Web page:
Skorton, NBC News correspondent Kate Snow and the Big Red Bear in NYC

Editor’s Note: The following is an editorial from Ithaca Voice Editor Jeff Stein, Cornell class of 2013.

As always, we are eager to republish alternative or dissenting viewpoints. To do so, email me at


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Why I Shop Downtown

Ithaca, N.Y. — Maybe I’m an aberration, or antisocial, or in some other way an outlier for feeling this way.

So be it. Here’s the unvarnished truth: As Cornell kicks its 150th birthday party into high gear, I feel less — not more — drawn to the university.

The recent outpouring of over-the-top praise for Cornell and its history are understandable, given the historic nature of the anniversary. But we take real risks if we confuse a manufactured ideal of Cornell with the much more mixed — and, I’d argue, more beautiful — reality of its record.

Skorton, NBC News correspondent Kate Snow and the Big Red Bear in NYC

In honor of the sesquicentennial, Cornell has churned out an avalanche of promotional materials, held “dazzling” celebratory events in New York City (including lighting the NASDAQ building and Empire State Building) and sponsored gatherings all over the world.

It has created new websites, new commemorative groves (not to be confused with commemorative plaques, mind you) — and even invented new, Cornell-specific ice cream. (The Big Red bear is rumored to be chained in a a basement below Barton Hall, producing Cornell memorabilia around-the-clock.) Alumni somehow raised over $25K to build a “bronze bear cup statute and new plaza” outside of Teagle Hall. Months of buzz will climax this weekend at Charter Day, a weekend-long celebration of Cornell.

The festivities will begin Friday, the night of the “Big Red Birthday Bash.” That will be followed by other parts of the “Festival of Ideas and Imagination” weekend, including a speech from President Skorton on Cornell’s “Enduring Values,” a separate celebration of “150 great years,” other panel events honoring Cornell’s role in combating global hunger, an event on “150 years of Leadership Excellence,” as well as opportunities to order your official Cornell class ring. Of course, you can also march in a Cornell “Cap & Gown” ceremony (?) — or, if you’re of the more couch-bound type, watch everything on a free Cornell LiveStream.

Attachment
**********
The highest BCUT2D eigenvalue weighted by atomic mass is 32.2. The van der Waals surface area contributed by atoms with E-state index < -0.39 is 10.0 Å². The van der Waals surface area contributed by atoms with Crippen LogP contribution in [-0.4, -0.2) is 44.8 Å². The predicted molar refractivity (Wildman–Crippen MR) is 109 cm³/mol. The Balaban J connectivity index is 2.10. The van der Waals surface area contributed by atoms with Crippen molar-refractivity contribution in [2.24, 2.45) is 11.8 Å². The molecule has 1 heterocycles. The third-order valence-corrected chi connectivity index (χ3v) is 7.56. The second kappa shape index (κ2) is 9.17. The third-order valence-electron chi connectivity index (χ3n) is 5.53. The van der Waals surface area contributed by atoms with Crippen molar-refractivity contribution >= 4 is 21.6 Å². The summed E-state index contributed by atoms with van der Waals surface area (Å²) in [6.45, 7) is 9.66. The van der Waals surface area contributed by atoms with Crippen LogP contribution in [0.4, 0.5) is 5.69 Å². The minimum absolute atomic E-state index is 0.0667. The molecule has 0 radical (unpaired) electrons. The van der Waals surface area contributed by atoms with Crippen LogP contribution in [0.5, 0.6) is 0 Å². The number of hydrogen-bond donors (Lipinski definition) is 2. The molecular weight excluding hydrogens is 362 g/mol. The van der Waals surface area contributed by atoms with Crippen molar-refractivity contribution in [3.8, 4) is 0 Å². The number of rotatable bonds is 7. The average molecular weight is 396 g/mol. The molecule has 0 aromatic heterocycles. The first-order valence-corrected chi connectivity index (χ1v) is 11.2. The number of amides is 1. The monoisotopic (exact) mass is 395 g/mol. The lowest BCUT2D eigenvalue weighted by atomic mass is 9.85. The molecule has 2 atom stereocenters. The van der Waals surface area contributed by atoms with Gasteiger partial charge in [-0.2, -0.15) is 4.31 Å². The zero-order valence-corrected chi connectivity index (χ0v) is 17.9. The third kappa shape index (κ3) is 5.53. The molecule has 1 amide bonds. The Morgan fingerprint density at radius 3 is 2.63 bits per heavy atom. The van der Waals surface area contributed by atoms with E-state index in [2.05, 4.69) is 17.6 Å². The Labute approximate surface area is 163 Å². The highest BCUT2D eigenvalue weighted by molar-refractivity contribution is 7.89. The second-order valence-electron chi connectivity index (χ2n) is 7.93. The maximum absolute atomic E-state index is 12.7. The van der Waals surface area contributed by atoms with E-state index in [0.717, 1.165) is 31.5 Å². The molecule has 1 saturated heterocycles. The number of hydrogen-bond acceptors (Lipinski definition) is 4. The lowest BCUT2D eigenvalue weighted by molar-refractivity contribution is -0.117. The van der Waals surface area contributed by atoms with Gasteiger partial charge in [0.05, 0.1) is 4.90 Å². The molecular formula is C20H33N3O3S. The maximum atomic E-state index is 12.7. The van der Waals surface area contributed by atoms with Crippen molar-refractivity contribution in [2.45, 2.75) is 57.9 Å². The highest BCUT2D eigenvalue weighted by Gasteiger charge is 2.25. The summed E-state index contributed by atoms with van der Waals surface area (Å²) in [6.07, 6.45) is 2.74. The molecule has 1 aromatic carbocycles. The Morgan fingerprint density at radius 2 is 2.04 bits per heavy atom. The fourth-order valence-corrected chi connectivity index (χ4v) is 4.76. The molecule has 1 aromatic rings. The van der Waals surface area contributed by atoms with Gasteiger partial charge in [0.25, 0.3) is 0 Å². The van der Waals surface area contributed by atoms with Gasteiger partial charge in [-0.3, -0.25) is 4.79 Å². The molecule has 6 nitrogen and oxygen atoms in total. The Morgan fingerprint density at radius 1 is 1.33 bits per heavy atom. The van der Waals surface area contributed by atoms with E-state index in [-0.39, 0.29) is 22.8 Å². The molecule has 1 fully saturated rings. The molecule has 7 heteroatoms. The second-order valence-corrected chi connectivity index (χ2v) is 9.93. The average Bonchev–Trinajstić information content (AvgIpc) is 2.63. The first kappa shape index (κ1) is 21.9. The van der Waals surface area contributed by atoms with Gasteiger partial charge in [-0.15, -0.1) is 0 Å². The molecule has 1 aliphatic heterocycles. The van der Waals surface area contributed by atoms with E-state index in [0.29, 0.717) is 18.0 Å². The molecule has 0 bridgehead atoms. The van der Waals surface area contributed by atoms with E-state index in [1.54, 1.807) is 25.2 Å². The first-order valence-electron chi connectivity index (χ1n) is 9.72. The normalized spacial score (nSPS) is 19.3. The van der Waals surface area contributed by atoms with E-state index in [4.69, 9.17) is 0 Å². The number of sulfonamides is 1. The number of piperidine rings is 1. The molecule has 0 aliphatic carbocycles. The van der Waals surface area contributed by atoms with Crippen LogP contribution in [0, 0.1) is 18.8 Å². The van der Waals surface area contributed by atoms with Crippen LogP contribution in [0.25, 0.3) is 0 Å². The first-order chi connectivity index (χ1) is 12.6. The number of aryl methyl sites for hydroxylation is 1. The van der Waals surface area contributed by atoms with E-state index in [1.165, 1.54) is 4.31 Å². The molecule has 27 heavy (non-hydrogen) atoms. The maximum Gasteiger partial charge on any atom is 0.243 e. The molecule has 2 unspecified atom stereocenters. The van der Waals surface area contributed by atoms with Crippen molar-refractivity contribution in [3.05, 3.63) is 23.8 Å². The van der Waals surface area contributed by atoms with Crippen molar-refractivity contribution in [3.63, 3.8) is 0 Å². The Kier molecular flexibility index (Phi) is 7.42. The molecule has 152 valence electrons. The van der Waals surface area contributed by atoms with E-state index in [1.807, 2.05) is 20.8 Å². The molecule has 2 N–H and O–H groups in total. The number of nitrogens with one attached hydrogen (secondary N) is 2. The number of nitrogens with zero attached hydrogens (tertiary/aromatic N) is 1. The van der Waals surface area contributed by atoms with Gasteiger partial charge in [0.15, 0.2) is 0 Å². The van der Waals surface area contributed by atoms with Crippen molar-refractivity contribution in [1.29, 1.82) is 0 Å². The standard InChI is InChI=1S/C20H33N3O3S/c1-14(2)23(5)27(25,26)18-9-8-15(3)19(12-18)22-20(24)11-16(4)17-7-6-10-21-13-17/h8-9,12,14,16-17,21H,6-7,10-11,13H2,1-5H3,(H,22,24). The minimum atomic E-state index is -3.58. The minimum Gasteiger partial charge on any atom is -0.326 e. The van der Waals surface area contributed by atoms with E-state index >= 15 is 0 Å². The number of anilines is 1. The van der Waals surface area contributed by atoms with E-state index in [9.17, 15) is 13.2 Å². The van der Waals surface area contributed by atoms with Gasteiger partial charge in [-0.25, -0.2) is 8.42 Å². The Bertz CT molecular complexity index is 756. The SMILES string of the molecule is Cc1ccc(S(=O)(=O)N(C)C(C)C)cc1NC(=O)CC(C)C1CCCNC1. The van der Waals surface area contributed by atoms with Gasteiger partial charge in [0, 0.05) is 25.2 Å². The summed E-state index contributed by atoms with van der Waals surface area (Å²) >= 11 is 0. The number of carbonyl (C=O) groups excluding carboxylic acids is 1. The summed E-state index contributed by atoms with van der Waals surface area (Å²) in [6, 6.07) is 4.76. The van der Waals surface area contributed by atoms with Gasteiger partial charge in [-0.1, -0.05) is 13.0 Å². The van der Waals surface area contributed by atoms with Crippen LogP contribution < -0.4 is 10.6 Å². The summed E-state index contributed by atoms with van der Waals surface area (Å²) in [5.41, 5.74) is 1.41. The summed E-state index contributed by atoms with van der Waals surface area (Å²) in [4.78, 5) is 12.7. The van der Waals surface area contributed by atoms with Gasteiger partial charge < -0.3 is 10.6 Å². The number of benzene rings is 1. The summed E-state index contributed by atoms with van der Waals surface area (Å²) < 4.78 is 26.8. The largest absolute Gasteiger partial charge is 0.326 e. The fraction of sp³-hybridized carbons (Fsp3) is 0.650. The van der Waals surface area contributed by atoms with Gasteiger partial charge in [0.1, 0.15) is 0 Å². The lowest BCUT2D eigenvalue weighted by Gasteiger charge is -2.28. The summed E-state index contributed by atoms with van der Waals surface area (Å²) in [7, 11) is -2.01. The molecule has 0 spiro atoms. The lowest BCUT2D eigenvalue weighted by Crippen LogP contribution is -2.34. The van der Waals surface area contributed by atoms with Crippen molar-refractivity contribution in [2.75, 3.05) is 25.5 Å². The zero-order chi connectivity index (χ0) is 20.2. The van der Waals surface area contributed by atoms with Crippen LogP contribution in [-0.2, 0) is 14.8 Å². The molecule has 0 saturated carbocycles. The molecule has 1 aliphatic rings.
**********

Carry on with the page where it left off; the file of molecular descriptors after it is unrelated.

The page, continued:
Look, I don’t fault for Cornell for wanting to throw a big birthday party for itself. I think it’d be nuts to expect Cornell to mention its faults in its promotional material. It makes sense that the university would do everything it can to drum up Big Red Spirit — really, who doesn’t want to see Bill Nye speak with Steve Squyres? — and they’ve sure done an excellent job at doing so for the vast majority of alumni. Moreover, both Cornell and Ithaca are dependent on alumni donations to thrive; I don’t deny that reality.

But I still feel compelled to at least partially deflate the ballooning rhetoric around the university’s birthday. Here’s why: I love Cornell best with its imperfections. The pro-Cornell drumbeat of Charter Day festivities has been relentless enough to airbrush the past and make the present out into a sort of Disneyland, a place where the university can do no wrong. But true love of institutions — like true love of all kinds — is strongest when it looks squarely at both the good and the bad.

So this Charter Weekend, as Cornell justly celebrates 150 years, I hope that its alumni remember that Ezra Cornell and AD White’s experiment is far from finished. As for me, I’ll probably still make it up to campus for an event or two. Just don’t expect me to buy a class ring.

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Jeff Stein

Jeff Stein is the founder and former editor of the Ithaca Voice.